October 18, 2008

Collegiate Critique: University of Kentucky

The University of Kentucky men's basketball team recently unveiled new basketball uniforms.  Designed by Nike, the uniforms draw inspiration from the state's tradition of thoroughbred racing.  The uniforms feature a subtle checkerboard pattern inspired by the racing silks of Secretariat.  This type of integrated fabric treatment is not foreign to sports uniforms.  The Orlando Magic of the early 2000's donned a star pattern and the New England Patriots of the late 90's featured a vertical stripe pattern on similar blue uniforms.  

The one puzzling aspect of the design is the reversed K of 'Kentucky' across the front of the jersey.  It is a distracting design feature, and given that the school abbreviates itself as UK, it seems especially misguided.  Also noticeable is the excessive length of the uniform bottoms, which, combined with the knee high socks, makes the  checkered ensemble start to resemble a Scottish kilt.

Nevertheless, the idea is commendable, especially given that it has historical significance to the area.  Its always refreshing to see teams 'looking back' into history for inspiration instead of attempting to create something that is 'forward looking', which usually ends up involving a bad mix of gradients, 3D effects, and unnecessary clutter.  The design is especially smart because it can be extended to other elements of the UK Basketball brand, as they have already applied the checker pattern to flags and the backdrop for the press conference.  

October 10, 2008

Worst to First In More Ways Than One

A year ago we were looking at the overall worst franchise in baseball.  Worst team.  Worst ballpark.  Worst logo and uniforms.  At least they had managed to get rid of the digusting rainbow gradient that was plastered on the logo and front of the uniforms.  Fast forward a year and we're looking at a team a) beat out both the Yankees and Red Sox to win the American League East division, b) is playing for a chance to go to the World Series, and c) is donning some of the snazziest uniforms in baseball.  

This is classic case of less is more.  While the new identity is not terribly inspiring, it is sharp and on the money.  In a period of excessive 3D logos and angry animals, the Rays kept it simple with a nice, clean, serif typeface.  They showed nice restraint in not using an overabundance of strokes and outlines to 'highlight' the name.  The color choices seem fitting as well.  Two shades of blue reference the water of the bay, with the bright yellow accent to represent the ever-present Florida sunshine.  

This identity program is absolutely one of the most successful rebrands of a franchise in the history of sports.  It coincided exactly with a dramatic change on the field, and officially shed the eternally subpar 'Devil Rays' brand behind.  What was once the laughingstock of baseball is now a franchise that commands respect both on and off the field.  Hopefully this rebirth will generate the interest needed in the Tampa area to build the beautiful stadium that was in the works for the Rays.  

October 2, 2008

Retro Review: Hartford Whalers

The former Hartford Whalers' logo, created by Peter Good, was one of the most clever designs in professional sports.  Introduced in 1979 when the Whalers joined the NHL, its simple, bold forms and use of positive/negative play are typical of 70s era design.  The W initial of Whalers with the back fin of a whale depicted as if sticking out of the water represent the team name in both a typographic and graphic way.  Perhaps the most intelligent aspect of the logo, and one that is often overlooked at first, is the H initial of Hartford which is created by the negative space between the W and the fin.   The rounded illustrative style form is also expressive of the whimsical, lighthearted nature of sports.  Had it been designed today, we'd most likely see some sort of angry animal that appears as if its moving quickly through space.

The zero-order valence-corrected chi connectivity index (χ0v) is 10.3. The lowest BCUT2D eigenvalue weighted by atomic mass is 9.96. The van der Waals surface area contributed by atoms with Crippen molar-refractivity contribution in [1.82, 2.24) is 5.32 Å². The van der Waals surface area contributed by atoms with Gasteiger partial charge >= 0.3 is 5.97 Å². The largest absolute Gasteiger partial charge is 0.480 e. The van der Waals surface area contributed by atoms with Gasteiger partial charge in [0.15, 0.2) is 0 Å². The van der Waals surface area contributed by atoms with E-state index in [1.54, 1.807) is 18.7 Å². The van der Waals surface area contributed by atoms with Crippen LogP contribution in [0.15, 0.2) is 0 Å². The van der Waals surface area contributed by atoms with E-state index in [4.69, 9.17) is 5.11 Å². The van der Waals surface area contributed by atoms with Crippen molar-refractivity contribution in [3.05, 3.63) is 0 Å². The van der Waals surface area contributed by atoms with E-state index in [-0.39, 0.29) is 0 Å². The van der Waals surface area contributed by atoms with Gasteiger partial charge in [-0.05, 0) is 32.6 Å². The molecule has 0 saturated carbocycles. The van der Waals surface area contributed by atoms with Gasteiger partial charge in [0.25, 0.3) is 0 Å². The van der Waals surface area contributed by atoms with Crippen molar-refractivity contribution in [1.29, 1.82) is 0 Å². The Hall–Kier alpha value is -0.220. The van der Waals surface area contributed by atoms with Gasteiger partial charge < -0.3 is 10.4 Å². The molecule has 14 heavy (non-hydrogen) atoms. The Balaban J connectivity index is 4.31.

While many logos are so generic that they could really be used for a number of companies, this logo is so unique that it could not possibly represent anything other than that sports franchise in that city.  Classy, clever, and fun.  Its a shame the team has been defuct for over ten years now. 

October 1, 2008

"Goodbye Mr. Spalding!"

A letter I actually sent a little over two years ago:

Dear Spalding,

As a lifelong sports fan, athlete, and graphic designer I am highly disappointed in your new logo (the S with the swoosh around it). The first time I picked up a basketball to see that atrocity, I felt betrayed. A company that was once represented by a CLASSIC, timeless, and immediately recognizable icon has decided that it does not want to stand above its peers, it wants to follow the pack and disappear into anonymity. The new logo is neither distinguished, unique, memorable, and its barely legible. On top of that, it is redundant. What is the need for another 'S' right above the word 'Spalding'?

Spalding has a rich 130 heritage that it should be emphasizing. A more appropriate campaign would have kept the tradional mark, which was immediately recognizable to anyone involved with sports. The new NBA ball looks marvelous, but its aesthetic appeal is tarnished by the disgusting mark above the Spalding name. Imagine the beauty and symbolism if it had the traditional circle and diamond instead: a forward-thinking company with 130 years experience in sporting goods: one foot in the past, one foot in the future. Beautiful.

True to the Game, maybe; but true to itself, I think not.